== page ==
Child health month: A look at trends in obesity

When one considers the emerging trends within the segment of the population of newborns to young adults, the prevalence of obesity and overweight status has steadily increased within the last few decades. In some U.S. demographic subgroups, like non-Hispanic whites and those of higher socioeconomic status, the rates have plateaued recently.



Pertaining to the current trends facing the pediatric population, obesity has been an issue for the past several decades. Obesity is measured by estimating the Body Mass Index (BMI), which is calculated by dividing the weight of the patient in kilograms by the height in meters squared. The BMI does not measure body fat mass directly, but is a rough estimate. The child’s weight status is determined using the age/sex specific percentiles for BMI. Charts published by the Centers for Disease Control (CDC) are available for ages between two to 19-years-old. Overweight is defined as BMI at or above the 85th percentile and lower than the 95th percentile. Obesity is defined as BMI at or above the 95th percentile for the children of same age and sex. In the U.S., the prevalence of overweight and obesity in children and adolescents is 32 percent. In a prospective pre-birth cohort, the prevalence of overweight and obesity among black and Hispanic children at 7-years-old was almost double that of white children. About 19-20 percent of black children and eight to 10 percent of Hispanic children from the ages of two to five years are obese. These children are likely to remain obese during their childhood and adolescence. The obesity rates have decreased in 19 of the 43 states studied, while 3 states have increased and 21 states remain the same.

The work published by the Department of Population Medicine at the Harvard Medical School and the Harvard Pilgrim Healthcare Institute states there is growing evidence that the risk factors in the pre-natal period and early childhood are crucial to the development, thus the prevention of obesity and its consequences. Adverse experiences like intra-uterine exposure to maternal smoking, excessive weight gain during the intra-uterine period, and elevated glucose levels are some associated factors. In the early childhood period rapid weight gain in the infant, poor feeding practices like early introduction of cereals, excessive TV watching, and short sleep duration may increase the short and long term risk for obesity. The racial, ethnic, and socio-economic disparities across most of the known risk factors for childhood obesity from the prenatal period through to childhood has also been demonstrated by research publications.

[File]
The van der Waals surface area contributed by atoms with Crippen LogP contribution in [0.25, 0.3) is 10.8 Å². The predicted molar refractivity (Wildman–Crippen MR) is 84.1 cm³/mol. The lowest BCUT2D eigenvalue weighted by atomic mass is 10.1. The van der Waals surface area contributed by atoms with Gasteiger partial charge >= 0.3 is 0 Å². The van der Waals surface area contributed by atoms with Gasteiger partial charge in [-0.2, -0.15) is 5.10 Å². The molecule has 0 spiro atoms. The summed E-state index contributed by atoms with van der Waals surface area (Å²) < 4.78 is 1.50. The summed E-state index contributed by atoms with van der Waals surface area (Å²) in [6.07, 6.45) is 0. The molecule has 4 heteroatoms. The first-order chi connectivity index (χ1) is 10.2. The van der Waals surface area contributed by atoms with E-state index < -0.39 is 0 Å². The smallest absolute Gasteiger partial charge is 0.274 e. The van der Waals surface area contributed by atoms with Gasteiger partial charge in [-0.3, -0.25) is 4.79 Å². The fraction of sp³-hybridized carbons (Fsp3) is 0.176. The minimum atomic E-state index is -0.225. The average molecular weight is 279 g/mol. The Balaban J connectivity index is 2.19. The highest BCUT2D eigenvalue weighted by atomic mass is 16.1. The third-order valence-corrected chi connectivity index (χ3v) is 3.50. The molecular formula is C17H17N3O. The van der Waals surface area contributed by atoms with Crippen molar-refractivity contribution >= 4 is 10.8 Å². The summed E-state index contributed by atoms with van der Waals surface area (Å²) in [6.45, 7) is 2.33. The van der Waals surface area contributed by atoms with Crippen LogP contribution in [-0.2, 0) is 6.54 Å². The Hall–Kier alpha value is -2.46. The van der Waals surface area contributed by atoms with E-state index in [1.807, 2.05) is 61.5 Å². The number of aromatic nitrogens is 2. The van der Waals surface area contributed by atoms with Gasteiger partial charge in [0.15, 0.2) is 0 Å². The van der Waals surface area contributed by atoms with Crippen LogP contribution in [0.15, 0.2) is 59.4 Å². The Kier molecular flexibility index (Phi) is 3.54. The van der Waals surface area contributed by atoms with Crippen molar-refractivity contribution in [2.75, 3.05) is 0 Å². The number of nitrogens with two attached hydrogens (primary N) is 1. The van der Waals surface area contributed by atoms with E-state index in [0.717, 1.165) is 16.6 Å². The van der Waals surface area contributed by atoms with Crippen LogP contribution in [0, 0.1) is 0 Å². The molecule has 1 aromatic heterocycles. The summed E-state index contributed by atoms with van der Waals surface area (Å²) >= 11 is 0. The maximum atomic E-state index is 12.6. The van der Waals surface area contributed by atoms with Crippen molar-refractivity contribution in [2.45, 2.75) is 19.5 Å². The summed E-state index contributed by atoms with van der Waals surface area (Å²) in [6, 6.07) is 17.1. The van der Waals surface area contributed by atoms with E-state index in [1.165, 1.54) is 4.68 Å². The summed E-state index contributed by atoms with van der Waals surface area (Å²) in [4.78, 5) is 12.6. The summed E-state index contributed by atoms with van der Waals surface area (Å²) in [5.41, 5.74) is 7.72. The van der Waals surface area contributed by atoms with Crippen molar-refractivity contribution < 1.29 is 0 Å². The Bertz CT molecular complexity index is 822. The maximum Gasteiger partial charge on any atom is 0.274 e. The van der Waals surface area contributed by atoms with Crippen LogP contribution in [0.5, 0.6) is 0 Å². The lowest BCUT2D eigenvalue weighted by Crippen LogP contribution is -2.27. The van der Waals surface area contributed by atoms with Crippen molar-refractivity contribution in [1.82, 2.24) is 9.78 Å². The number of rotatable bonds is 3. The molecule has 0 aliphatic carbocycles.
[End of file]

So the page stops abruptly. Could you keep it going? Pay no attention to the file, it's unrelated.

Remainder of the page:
During the past several decades, research including the seminal Cochrane review emphasizes the impression that a strategy engaging a family based intervention to achieve weight loss rather than child focused program is more effective, and has less chance of having rebound weight gain. Evidence also suggests that the best times to intervene with optimizing efficiency and effectiveness to prevent obesity is during infancy and early childhood, when behaviors are easily modifiable and physiologic characteristics are plastic. In addition, the parents have the access to primary care providers, child care, and agents of early childhood education. Since habits and tastes develop early in children it is important to implement a healthy life style initiative, establishing a behavioral pattern to choose a blend of healthy foods, recreation activities, and good sleeping habits. For those organizations providing outpatient services, opportunity exists to identify individuals who are at risk and intervene appropriately, utilizing the concept of maternal-child heath integration of service and minimize the long term consequences of obesity.




ABOUT THE AUTHOR: Dr. Ranjit Silva is a Polk County Medical Association member and a board-certified pediatrician with the Children’s Division of Gessler Clinic in Winter Haven.

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